Conditions of Learning

Focus

Rote mastery

Principal Metaphors

  • Knowledge is … external facts (roles, actions, and information)
  • Knowing is … routinized elicitation of mastered knowledge
  • Learner is … an acquirer (individual)
  • Learning is … internalizing, mastering
  • Teaching is … training

Originated

1960s

Synopsis

Conditions of Learning is a pairing of classifications, one focused on kinds of learning and the other on events of instruction. It is founded on a linear, hierarchical model of learning, and is thus concerned with mastery at one level before moving to the next. Five major categories of learning are identified (verbal information, intellectual skills, cognitive strategies, motor skills and attitudes), and each is seen to require different types of instruction. To that end, nine possible instructional events are delineated (gaining attention, informing about objective, stimulating recall, presenting stimulus, providing guidance, eliciting performance, providing feedback, assessing performance, enhancing retention).

Commentary

One of the main foci of the original formulation of Conditions of Learning was military training – and it’s telling that the theory was seen to be equally applicable to life in public school classrooms. The fact that the two contexts were seen as sufficiently similar suggests a need to examine assumptions about aims of education, authority structures, nature of knowledge, and so on.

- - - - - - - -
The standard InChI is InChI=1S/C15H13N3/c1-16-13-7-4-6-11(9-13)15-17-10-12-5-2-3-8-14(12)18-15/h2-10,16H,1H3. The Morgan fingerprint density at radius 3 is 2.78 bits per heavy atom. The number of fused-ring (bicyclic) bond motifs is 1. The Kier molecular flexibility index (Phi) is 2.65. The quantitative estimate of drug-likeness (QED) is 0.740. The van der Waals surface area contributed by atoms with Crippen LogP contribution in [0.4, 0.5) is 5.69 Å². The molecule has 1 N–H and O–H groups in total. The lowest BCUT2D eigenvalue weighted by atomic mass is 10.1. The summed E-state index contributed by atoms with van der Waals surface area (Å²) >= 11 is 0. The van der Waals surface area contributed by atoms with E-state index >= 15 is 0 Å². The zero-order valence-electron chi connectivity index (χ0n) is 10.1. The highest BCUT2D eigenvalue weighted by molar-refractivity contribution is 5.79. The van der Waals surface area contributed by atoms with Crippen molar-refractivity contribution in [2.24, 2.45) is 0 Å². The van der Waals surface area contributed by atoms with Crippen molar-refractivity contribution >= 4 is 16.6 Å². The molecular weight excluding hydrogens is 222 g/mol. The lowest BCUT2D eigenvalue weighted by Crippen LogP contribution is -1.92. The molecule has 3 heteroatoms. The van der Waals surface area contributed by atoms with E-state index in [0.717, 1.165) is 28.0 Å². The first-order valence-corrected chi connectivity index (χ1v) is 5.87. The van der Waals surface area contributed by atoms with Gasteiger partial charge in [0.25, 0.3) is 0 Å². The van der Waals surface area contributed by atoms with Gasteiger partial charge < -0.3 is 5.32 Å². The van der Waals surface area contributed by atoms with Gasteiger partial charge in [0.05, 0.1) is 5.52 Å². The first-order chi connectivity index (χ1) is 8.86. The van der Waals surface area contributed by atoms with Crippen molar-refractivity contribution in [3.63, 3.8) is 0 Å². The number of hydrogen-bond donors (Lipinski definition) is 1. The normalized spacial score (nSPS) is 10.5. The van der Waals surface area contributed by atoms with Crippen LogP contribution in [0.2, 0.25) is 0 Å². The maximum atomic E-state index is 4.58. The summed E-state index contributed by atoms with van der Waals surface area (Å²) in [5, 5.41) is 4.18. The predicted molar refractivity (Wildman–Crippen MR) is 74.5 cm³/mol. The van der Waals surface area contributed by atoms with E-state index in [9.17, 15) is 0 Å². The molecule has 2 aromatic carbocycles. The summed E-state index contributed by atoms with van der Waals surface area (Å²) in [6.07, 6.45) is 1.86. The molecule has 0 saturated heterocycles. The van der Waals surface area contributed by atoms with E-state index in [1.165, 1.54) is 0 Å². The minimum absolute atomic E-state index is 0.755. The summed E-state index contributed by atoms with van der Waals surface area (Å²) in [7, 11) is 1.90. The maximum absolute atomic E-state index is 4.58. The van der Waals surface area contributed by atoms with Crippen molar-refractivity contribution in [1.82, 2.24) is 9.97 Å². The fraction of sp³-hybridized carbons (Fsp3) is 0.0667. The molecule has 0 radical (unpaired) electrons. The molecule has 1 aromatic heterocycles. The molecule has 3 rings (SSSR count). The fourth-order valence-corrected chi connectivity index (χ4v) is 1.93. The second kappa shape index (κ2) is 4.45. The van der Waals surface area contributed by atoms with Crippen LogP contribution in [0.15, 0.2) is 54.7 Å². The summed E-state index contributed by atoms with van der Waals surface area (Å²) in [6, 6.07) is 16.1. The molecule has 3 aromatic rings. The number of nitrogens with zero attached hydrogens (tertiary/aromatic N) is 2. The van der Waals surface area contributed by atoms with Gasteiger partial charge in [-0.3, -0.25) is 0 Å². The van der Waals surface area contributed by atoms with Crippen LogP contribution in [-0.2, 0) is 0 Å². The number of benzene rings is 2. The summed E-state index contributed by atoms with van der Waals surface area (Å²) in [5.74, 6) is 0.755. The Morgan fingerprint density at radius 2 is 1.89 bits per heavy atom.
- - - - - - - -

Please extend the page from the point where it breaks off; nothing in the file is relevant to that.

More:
Authors and/or Prominent Influences

Robert Gagné

Status as a Theory of Learning

Conditions of Learning is not a theory of learning.

Status as a Theory of Teaching

Conditions of Learning is a theory of teaching – and an especially narrow one at that.

Status as a Scientific Theory

With regard to the range of interest of Conditions of Learning – that is, the span of competencies that can be readily mastered – there is evidence that its methods and emphases are effective. However, the theory is lacking when it comes to learners actually participating in their own learning. Consequently, Conditions of Learning does not meet our criteria for a scientific theory.

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Please cite this article as:
Davis, B., & Francis, K. (2019). “Conditions of Learning” in Discourses on Learning in Education. https://learningdiscourses.com.


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